Other Medication Alternatives and Supplements for PCOS
As mentioned at the beginning of the article, most fertility specialists have shifted to prescribing Letrozole for PCOS. Letrozole works similarly to Clomid, though rather than blocking estrogen receptors making it seem like there are lower levels of estrogen, it actually lowers estrogen production; again this increases FSH and LH production. Letrozole inhibits estrogen production by repressing the enzyme aromatase.
Research shows that Letrozole produces higher live birth rates and higher ovulation rates when compared to Clomid. But fertility specialists haven’t only started prescribing Letrozole as a first-line treatment for PCOS due to success rates.
Letrozole and Clomid Resistance
In the case of Clomid resistance, research has shown that Letrozole can improve ovulation rates and live birth rates for women who have failed to ovulate with Clomid.
Lessened Side Effects
When compared to Letrozole, Clomid has been shown to produce fewer side effects that negatively impact fertility. Clomiphene can cause a thinner endometrial lining, a higher instance of multiple follicle development, and more multiple pregnancies when compared to Letrozole.
Research has shown that different vitamins and supplements can help to correct hormonal imbalances, restore ovulation and improve female fertility for women with PCOS.
Insulin resistance is extremely common amongst women with PCOS, affecting approximately 70% of those with PCOS. Insulin resistance affects fertility by causing the body to produce more androgen hormones affecting the ratio of LH and FSH which impairs egg development and ovulation.
Inositol for PCOS has been shown to improve blood glucose levels, insulin sensitivity, reduce insulin resistance, increase the chance of ovulation and natural pregnancy and increase fertilization rates of those with PCOS undergoing IVF.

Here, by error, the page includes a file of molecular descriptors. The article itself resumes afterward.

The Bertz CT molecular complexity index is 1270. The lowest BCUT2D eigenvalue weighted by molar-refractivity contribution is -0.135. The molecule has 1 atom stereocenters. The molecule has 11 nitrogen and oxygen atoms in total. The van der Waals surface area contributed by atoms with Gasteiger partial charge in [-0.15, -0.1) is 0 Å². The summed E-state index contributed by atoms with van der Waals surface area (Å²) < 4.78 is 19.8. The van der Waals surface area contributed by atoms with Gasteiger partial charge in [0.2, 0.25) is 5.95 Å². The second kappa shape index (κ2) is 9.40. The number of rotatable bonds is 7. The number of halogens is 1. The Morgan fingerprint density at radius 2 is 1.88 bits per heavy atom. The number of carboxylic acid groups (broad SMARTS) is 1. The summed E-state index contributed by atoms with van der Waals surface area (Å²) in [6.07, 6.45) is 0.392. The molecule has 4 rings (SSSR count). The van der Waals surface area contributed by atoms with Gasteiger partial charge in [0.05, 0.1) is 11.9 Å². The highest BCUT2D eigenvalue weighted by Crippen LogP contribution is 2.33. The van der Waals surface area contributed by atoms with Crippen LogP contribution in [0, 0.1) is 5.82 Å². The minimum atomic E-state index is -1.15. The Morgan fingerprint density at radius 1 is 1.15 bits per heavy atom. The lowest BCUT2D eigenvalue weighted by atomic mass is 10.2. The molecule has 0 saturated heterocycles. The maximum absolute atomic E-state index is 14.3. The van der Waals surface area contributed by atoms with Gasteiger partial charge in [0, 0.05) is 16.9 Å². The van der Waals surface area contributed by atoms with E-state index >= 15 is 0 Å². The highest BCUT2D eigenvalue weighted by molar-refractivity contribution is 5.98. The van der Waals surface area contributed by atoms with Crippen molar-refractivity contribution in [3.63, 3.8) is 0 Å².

In one of the studies mentioned above, over a 6 month period on inositol, 72% of the women in the study regained normal menstrual and ovulatory activity, and 40% developed singleton pregnancies.
Fish oil is a great supplement for PCOS patients because it can improve ovulation, insulin resistance, and has anti-inflammatory properties. Inflammation is a key contributor to PCOS symptoms.
Low vitamin D levels may intensify PCOS symptoms, and 67 to 85% of women with PCOS have vitamin D deficiency. In addition to improving PCOS symptoms, vitamin D has also been shown to impact pregnancy rates for women undergoing fertility treatments positively.
In addition to these three critical nutrients, many other nutrients including NAC, Magnesium, COQ10, and More supplements show promise for those with PCOS.
The Bottom Line about Clomid and PCOS
While more and more fertility specialists are ditching Clomid in favor of Letrozole as the go-to medication in helping those with PCOS get pregnant, the fact remains that Clomid is still a highly effective medicine. So the answer to does Clomid work for PCOS is yes and it is still widely and successfully used for PCOS at the OBGYN level and even by some fertility clinics.
So, if you have PCOS and are looking to get pregnant with the help of Clomid, you’re likely on the right track. As demonstrated in this article, Clomid has been shown to improve those with PCOS’ chances of getting pregnant greatly.
But as there is likely a better medication out there for you, we encourage you to explore our full Clomid vs Letrozole article and discuss Letrozole treatment with your healthcare provider.